- The first supermoon of 2021 is happening late Monday night.
- April's full moon is named the "Pink Moon," and will be among the brightest and biggest of the year.
- Supermoons are full moons that happen when the moon's orbit brings it closest to Earth.
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The first supermoon of the year will happen Monday, appearing up to 30% brighter and 14% bigger than a typical full moon.
It's the first of two supermoons in 2021: Another is coming down the pike in May. The two moons are "virtually tied" in terms of size and brightness, according to NASA.
April's full moon is known as the "Pink Moon," though that doesn't necessarily mean it will shine pink in the sky. The nickname comes from a pink spring flower found in North America, according to The Old Farmer's Almanac.
The Pink Moon will be highest in the sky at 11:32 p.m. Eastern Time Monday night. It will appear full on Tuesday night, too.
Supermoons happen when the moon's orbit brings it closest to Earth
Astronomers don't love the moniker "supermoon," and tend to squabble over which full moons qualify as supermoons. An astrologer coined the term in 1979.
Generally, a supermoon refers to a full moon that occurs when the moon is within 90% of its perigee - the point of the moon's orbit that brings it closest to Earth. According to NASA, supermoons happen a few times a year at most.
The moon's 27-day orbit around the Earth looks like an ellipse, rather than a circle, due to gravity from the sun and Earth pushing and pulling on the moon as it travels through space. So there are points along its orbital path that bring the moon closer or farther away from our planet. (Think of a rubber band around a ball: If you pull both ends, it makes an oval, so two sides get closer to the ball, while the ends get farther away.)
When the moon hits perigee, it gets within 224,000 miles of Earth. (Usually, it's 238,000 miles away.) That difference in distance will make a supermoon appear brighter and bigger than a usual full moon, though the change is difficult to detect with the naked eye.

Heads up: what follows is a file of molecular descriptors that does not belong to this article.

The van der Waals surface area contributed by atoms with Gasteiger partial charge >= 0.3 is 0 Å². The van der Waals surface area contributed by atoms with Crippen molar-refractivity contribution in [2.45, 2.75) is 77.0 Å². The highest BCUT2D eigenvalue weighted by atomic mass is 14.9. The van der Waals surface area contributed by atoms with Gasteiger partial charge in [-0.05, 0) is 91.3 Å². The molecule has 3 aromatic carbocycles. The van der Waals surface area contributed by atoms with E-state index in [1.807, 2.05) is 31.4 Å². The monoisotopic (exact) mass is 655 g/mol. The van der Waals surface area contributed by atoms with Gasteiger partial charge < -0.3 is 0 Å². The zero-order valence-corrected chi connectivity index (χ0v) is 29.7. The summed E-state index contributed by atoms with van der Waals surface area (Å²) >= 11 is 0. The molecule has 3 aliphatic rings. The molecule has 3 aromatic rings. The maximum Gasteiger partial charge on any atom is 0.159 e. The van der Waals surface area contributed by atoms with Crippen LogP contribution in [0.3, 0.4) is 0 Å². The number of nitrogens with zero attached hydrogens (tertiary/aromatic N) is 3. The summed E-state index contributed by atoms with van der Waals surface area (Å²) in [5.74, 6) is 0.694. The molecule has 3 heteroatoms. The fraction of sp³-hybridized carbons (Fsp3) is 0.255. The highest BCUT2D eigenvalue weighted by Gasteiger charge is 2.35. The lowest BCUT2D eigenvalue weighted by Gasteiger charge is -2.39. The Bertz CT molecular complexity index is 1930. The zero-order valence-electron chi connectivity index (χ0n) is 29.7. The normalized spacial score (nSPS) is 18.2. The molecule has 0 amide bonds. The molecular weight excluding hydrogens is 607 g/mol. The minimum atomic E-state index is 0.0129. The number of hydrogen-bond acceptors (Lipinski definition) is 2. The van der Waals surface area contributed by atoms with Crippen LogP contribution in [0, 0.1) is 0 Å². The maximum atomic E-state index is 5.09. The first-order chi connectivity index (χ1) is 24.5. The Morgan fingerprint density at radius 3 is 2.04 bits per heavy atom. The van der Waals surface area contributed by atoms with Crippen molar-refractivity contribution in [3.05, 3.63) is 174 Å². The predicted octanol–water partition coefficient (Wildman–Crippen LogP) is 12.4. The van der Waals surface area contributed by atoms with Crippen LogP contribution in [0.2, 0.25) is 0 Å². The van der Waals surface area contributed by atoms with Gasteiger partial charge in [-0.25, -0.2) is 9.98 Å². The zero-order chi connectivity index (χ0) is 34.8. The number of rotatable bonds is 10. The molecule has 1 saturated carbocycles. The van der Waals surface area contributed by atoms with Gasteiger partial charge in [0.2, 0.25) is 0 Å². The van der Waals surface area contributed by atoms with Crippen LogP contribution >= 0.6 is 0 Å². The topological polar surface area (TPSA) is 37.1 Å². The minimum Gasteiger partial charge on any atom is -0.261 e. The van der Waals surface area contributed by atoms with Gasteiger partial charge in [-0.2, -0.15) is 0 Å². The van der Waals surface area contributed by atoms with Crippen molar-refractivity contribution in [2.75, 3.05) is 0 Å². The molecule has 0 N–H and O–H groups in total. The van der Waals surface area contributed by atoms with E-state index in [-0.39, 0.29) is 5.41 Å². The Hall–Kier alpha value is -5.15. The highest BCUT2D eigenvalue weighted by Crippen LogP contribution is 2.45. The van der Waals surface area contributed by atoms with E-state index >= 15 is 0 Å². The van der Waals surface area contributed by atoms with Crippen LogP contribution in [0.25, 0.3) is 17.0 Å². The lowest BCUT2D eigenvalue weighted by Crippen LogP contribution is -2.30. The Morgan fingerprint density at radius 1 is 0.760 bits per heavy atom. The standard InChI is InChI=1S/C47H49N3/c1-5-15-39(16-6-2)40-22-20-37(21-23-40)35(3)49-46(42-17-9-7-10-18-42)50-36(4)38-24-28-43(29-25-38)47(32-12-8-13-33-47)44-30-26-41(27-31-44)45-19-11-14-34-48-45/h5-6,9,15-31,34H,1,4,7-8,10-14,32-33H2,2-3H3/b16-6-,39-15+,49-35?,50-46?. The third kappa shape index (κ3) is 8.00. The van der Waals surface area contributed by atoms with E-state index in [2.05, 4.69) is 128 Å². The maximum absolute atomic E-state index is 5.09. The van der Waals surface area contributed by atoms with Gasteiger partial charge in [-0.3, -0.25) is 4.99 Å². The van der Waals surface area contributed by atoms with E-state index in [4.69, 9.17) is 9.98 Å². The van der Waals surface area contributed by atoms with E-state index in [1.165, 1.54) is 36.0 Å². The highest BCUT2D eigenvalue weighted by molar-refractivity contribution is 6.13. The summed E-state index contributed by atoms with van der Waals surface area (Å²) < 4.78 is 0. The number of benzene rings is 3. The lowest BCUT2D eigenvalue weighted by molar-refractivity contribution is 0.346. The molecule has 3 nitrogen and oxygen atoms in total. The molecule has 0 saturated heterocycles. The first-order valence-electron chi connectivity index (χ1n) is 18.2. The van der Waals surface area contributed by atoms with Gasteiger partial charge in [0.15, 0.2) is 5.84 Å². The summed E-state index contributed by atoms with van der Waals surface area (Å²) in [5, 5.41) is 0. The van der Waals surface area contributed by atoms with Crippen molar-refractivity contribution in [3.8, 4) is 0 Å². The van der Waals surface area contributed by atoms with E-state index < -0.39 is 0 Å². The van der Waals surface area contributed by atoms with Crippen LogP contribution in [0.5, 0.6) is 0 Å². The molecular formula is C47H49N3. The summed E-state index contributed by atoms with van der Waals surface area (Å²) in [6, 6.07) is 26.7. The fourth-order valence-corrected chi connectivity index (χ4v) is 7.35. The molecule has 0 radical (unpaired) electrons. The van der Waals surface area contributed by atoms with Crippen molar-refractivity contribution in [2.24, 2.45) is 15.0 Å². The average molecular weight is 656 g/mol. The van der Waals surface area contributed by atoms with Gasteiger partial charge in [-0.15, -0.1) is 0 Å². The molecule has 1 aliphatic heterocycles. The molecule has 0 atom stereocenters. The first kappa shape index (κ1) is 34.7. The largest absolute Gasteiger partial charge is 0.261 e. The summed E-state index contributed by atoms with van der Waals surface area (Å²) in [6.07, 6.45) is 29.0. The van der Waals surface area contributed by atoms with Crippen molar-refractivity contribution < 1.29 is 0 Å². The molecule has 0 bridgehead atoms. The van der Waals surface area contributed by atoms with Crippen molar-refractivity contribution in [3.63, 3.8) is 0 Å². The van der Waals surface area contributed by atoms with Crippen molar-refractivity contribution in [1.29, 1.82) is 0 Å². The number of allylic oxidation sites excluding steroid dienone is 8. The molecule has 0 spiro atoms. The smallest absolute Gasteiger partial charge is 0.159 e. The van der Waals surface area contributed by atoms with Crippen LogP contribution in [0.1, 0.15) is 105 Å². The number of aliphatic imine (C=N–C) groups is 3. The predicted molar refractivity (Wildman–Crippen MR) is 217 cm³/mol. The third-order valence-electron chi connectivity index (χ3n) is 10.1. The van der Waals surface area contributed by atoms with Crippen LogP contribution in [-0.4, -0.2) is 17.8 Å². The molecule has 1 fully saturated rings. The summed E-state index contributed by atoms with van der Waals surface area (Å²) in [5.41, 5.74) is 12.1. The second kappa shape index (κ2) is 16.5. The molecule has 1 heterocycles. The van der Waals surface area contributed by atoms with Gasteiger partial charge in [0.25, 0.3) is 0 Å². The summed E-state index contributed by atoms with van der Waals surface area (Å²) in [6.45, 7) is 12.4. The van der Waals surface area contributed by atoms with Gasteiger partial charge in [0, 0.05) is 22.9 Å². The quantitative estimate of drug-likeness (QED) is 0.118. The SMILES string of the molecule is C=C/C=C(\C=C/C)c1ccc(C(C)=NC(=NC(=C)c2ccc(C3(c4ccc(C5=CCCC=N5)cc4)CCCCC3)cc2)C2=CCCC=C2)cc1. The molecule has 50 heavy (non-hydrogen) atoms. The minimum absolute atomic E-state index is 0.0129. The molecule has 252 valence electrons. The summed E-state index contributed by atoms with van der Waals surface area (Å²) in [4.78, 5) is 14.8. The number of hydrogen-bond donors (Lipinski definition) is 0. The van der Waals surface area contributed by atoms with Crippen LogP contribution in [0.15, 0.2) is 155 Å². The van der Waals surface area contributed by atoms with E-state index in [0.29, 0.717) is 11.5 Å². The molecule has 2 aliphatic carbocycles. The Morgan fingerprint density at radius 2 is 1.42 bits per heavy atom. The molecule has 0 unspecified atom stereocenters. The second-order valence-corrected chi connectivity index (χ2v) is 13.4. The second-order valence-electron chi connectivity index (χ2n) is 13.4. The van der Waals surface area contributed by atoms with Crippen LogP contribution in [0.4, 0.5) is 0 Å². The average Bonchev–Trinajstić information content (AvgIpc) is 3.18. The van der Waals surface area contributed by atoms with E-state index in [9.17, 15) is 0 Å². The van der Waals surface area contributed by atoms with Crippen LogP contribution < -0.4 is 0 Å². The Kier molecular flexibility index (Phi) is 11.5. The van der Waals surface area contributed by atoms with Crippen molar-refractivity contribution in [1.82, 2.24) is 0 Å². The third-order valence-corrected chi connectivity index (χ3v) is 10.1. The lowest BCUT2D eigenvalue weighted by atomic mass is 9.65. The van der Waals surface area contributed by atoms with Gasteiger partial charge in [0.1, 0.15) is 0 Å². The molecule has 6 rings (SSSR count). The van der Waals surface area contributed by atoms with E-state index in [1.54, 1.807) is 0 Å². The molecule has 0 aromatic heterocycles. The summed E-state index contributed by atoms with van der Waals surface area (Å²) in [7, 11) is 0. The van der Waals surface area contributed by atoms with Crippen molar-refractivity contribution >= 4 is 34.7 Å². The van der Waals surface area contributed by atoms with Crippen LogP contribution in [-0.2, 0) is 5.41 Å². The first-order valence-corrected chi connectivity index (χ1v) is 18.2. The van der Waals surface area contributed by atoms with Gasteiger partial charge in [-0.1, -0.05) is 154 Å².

To best see the supermoon, experts recommend heading outside either just after moonrise, when the moon is low, or as the moon is setting. Full moons that are higher up in the sky look dimmer and smaller than moons close to the horizon.
In New York City, moonrise will be at 7:24 p.m. local time Monday and the moon will set about 11 hours later.
If you miss this supermoon, though, don't worry - the next one is May 26. NASA said the May supermoon, known as the Flower Moon, will be 98 miles closer to Earth than the pink supermoon.
The Pink Moon probably won't look pink
April's Pink Moon is named after the pink creeping phlox plant common in the Eastern US. It has also been called the Sprouting Grass Moon, the Egg Moon, and the Fish Moon, according to NASA.
But the nickname is misleading: The moon is always the same color, and likely won't look pink when it rises Monday.
Sometimes, like in the photo above, the moon can appear pink as it's rising due to oxygen and nitrogen particles in Earth's atmosphere.
Oxygen and nitrogen are better at scattering colors made by certain kinds of light - colors with shorter wavelengths, like blue or violet - while colors with longer wavelengths like red, orange, or yellow are left behind. So when the moon sits low on the horizon, where the atmosphere is thickest, those longer wavelength colors dominate what you see, sometimes giving the moon a pinkish hue.